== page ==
Sotheby’s reports strong impressionist and modern art sales
There was a slight bit of concern about the art industry for the rest of the year, after artnet reported that the market had not performed well in the first quarter of 2013. The market intelligence firm stated that sales fell by seven per cent this year, compared to 2012. It explained that the reason for this was the weakening demand from China.
While it is important to keep a check on developments in what is arguably the most powerful economy in the world – in contrast to big, industrialised but ultimately stuttering Western economies – any diminishing demand is temporary. There is only so much buying that can occur, especially in this uncertain environment.
Therefore, when Sotheby’s announced that its evening sale of impressionist and modern art works had totalled some $250 million (approximately £162.2 million), there was no dramatic sigh of relief, far from it. Instead, there was more a feeling of self-poise, a kind of back-to-normal-business air of triumph. The art world, thank you very much, is doing rather well.
Simon Shaw, head of Sotheby’s impressionist and modern art department in New York, said that the results of the sale confirmed the vibrancy of a truly global art market for these types of works.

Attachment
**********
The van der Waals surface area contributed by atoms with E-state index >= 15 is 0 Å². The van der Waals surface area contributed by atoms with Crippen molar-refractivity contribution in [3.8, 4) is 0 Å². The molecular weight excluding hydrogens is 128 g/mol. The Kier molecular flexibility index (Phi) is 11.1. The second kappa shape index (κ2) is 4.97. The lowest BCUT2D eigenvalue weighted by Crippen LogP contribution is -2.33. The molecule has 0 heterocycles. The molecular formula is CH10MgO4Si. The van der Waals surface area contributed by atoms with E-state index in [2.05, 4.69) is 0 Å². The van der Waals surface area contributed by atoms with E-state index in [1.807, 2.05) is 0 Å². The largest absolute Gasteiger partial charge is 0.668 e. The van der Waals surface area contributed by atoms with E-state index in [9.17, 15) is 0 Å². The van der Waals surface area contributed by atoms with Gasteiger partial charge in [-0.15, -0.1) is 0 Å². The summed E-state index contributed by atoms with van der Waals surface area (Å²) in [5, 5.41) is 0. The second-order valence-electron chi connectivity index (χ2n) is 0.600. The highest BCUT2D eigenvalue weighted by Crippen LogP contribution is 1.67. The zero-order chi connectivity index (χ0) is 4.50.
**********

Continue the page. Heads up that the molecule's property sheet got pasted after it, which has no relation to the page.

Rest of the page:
“We had the privilege of offering an extraordinary group of works from estate collections, which attracted collectors with remarkably consistency across media, styles and periods,” he added.
“We saw a great deal of activity in the room, on the phones and online, with bidders from 35 countries participating – this includes the greatest participation from Latin America and Asia that we have ever witnessed in an evening sale of impressionist and modern art at Sotheby’s.”
David Norman, chairman of the auction house’s impressionist and modern art department, commented how he is often asked what kind of movements and artists are currently in fashion, investment-wise that is. His response is that “quality” works of art are perennially popular. They will always be a good investment.
The highlight of the evening was the sale of Paul Cezanne’s Les Pommes, which went under the hammer for $41.6 million (£27 million). The still life painting of apples was hotly contested, driving up its price well above the pre-sale estimates.
Another notable sale was Amedeo Modigliani’s L’Amazon, a 1909 portrait of a woman in a tan riding jacket, which was snapped up for $26 million (£16.9 million), and Auguste Rodin’s Le Penseur. This iconic cast eventually went for $15.3 million (£9.9 million).
What this sale shows is that the appetite for impressionist and modern art works is increasing again. It isn’t as if these movements see significant dips in demand, but lately, auctions, in terms of blockbuster sales, have been dominated by post-war and contemporary pieces.
If popularity for both categories at auction continues as currently is, then the art world can quietly pat itself on the back for having engineered a robust market that has real growth potential for the rest of the year and beyond.
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